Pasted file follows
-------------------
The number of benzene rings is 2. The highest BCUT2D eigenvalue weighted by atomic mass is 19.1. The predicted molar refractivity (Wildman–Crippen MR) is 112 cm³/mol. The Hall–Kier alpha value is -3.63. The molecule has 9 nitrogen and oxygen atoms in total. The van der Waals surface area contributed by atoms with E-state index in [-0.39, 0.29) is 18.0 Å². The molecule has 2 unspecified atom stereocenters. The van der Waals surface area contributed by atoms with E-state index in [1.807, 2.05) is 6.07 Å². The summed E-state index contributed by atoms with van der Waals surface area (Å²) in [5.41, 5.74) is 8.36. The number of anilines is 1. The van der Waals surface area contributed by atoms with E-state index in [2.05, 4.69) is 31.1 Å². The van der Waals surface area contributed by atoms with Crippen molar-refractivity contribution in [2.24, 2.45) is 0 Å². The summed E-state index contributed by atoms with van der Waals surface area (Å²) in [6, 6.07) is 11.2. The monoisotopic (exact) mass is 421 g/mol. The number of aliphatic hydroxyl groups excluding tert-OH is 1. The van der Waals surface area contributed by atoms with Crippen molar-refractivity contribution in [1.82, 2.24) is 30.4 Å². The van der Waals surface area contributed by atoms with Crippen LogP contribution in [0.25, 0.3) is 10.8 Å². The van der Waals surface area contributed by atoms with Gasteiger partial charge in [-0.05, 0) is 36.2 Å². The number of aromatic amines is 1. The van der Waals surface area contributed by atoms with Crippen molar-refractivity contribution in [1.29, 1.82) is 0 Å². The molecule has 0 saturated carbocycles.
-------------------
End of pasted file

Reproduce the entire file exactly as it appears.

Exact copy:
The number of benzene rings is 2. The highest BCUT2D eigenvalue weighted by atomic mass is 19.1. The predicted molar refractivity (Wildman–Crippen MR) is 112 cm³/mol. The Hall–Kier alpha value is -3.63. The molecule has 9 nitrogen and oxygen atoms in total. The van der Waals surface area contributed by atoms with E-state index in [-0.39, 0.29) is 18.0 Å². The molecule has 2 unspecified atom stereocenters. The van der Waals surface area contributed by atoms with E-state index in [1.807, 2.05) is 6.07 Å². The summed E-state index contributed by atoms with van der Waals surface area (Å²) in [5.41, 5.74) is 8.36. The number of anilines is 1. The van der Waals surface area contributed by atoms with E-state index in [2.05, 4.69) is 31.1 Å². The van der Waals surface area contributed by atoms with Crippen molar-refractivity contribution in [2.24, 2.45) is 0 Å². The summed E-state index contributed by atoms with van der Waals surface area (Å²) in [6, 6.07) is 11.2. The monoisotopic (exact) mass is 421 g/mol. The number of aliphatic hydroxyl groups excluding tert-OH is 1. The van der Waals surface area contributed by atoms with Crippen molar-refractivity contribution in [1.82, 2.24) is 30.4 Å². The van der Waals surface area contributed by atoms with Crippen LogP contribution in [0.25, 0.3) is 10.8 Å². The van der Waals surface area contributed by atoms with Gasteiger partial charge in [-0.05, 0) is 36.2 Å². The number of aromatic amines is 1. The van der Waals surface area contributed by atoms with Crippen molar-refractivity contribution in [1.29, 1.82) is 0 Å². The molecule has 0 saturated carbocycles.